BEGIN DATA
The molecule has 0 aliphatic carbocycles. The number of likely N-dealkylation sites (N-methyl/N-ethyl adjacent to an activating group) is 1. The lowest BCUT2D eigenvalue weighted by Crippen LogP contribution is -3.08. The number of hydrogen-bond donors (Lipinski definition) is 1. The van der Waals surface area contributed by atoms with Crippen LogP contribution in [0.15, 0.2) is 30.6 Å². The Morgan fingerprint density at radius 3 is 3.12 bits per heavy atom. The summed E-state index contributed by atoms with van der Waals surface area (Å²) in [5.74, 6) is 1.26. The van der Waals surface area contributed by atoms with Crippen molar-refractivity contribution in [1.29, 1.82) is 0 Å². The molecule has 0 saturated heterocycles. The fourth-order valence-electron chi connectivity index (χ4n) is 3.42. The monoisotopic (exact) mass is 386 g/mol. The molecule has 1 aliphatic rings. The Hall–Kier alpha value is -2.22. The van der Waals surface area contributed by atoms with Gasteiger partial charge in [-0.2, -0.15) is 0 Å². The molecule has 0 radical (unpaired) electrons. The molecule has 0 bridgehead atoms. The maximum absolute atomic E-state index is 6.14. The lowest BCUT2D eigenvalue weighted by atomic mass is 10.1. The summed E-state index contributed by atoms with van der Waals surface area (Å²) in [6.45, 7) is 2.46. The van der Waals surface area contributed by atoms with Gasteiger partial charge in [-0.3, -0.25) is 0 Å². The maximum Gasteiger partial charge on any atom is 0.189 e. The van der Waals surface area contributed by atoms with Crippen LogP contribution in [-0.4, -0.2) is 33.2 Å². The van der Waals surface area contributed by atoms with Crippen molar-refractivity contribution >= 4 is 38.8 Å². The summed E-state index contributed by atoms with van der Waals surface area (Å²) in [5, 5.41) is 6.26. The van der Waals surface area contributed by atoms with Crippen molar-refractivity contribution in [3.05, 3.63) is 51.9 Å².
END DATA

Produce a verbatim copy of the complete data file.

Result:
The molecule has 0 aliphatic carbocycles. The number of likely N-dealkylation sites (N-methyl/N-ethyl adjacent to an activating group) is 1. The lowest BCUT2D eigenvalue weighted by Crippen LogP contribution is -3.08. The number of hydrogen-bond donors (Lipinski definition) is 1. The van der Waals surface area contributed by atoms with Crippen LogP contribution in [0.15, 0.2) is 30.6 Å². The Morgan fingerprint density at radius 3 is 3.12 bits per heavy atom. The summed E-state index contributed by atoms with van der Waals surface area (Å²) in [5.74, 6) is 1.26. The van der Waals surface area contributed by atoms with Crippen molar-refractivity contribution in [1.29, 1.82) is 0 Å². The molecule has 0 saturated heterocycles. The fourth-order valence-electron chi connectivity index (χ4n) is 3.42. The monoisotopic (exact) mass is 386 g/mol. The molecule has 1 aliphatic rings. The Hall–Kier alpha value is -2.22. The van der Waals surface area contributed by atoms with Gasteiger partial charge in [-0.2, -0.15) is 0 Å². The molecule has 0 radical (unpaired) electrons. The molecule has 0 bridgehead atoms. The maximum absolute atomic E-state index is 6.14. The lowest BCUT2D eigenvalue weighted by atomic mass is 10.1. The summed E-state index contributed by atoms with van der Waals surface area (Å²) in [6.45, 7) is 2.46. The van der Waals surface area contributed by atoms with Gasteiger partial charge in [-0.3, -0.25) is 0 Å². The maximum Gasteiger partial charge on any atom is 0.189 e. The van der Waals surface area contributed by atoms with Crippen LogP contribution in [-0.4, -0.2) is 33.2 Å². The van der Waals surface area contributed by atoms with Crippen molar-refractivity contribution >= 4 is 38.8 Å². The summed E-state index contributed by atoms with van der Waals surface area (Å²) in [5, 5.41) is 6.26. The van der Waals surface area contributed by atoms with Crippen molar-refractivity contribution in [3.05, 3.63) is 51.9 Å².